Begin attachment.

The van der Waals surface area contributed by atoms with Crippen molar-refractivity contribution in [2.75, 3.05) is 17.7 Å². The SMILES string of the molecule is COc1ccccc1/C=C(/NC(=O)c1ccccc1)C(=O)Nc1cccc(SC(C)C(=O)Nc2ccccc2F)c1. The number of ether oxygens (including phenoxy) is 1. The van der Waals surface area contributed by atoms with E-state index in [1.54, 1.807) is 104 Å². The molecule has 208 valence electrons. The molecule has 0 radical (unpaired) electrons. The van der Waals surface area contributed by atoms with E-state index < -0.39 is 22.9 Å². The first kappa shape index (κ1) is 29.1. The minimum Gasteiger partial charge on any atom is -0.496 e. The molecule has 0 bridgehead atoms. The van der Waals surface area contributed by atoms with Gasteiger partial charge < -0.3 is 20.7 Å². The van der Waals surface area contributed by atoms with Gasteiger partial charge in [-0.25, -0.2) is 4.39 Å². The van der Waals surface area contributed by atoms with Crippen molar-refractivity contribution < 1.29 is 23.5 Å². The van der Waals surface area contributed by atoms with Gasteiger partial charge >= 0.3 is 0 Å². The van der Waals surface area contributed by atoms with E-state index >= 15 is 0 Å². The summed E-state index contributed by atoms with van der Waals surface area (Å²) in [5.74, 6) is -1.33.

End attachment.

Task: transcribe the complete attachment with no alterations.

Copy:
The van der Waals surface area contributed by atoms with Crippen molar-refractivity contribution in [2.75, 3.05) is 17.7 Å². The SMILES string of the molecule is COc1ccccc1/C=C(/NC(=O)c1ccccc1)C(=O)Nc1cccc(SC(C)C(=O)Nc2ccccc2F)c1. The number of ether oxygens (including phenoxy) is 1. The van der Waals surface area contributed by atoms with E-state index in [1.54, 1.807) is 104 Å². The molecule has 208 valence electrons. The molecule has 0 radical (unpaired) electrons. The van der Waals surface area contributed by atoms with E-state index < -0.39 is 22.9 Å². The first kappa shape index (κ1) is 29.1. The minimum Gasteiger partial charge on any atom is -0.496 e. The molecule has 0 bridgehead atoms. The van der Waals surface area contributed by atoms with Gasteiger partial charge < -0.3 is 20.7 Å². The van der Waals surface area contributed by atoms with Gasteiger partial charge in [-0.25, -0.2) is 4.39 Å². The van der Waals surface area contributed by atoms with Crippen molar-refractivity contribution < 1.29 is 23.5 Å². The van der Waals surface area contributed by atoms with Gasteiger partial charge >= 0.3 is 0 Å². The van der Waals surface area contributed by atoms with E-state index >= 15 is 0 Å². The summed E-state index contributed by atoms with van der Waals surface area (Å²) in [5.74, 6) is -1.33.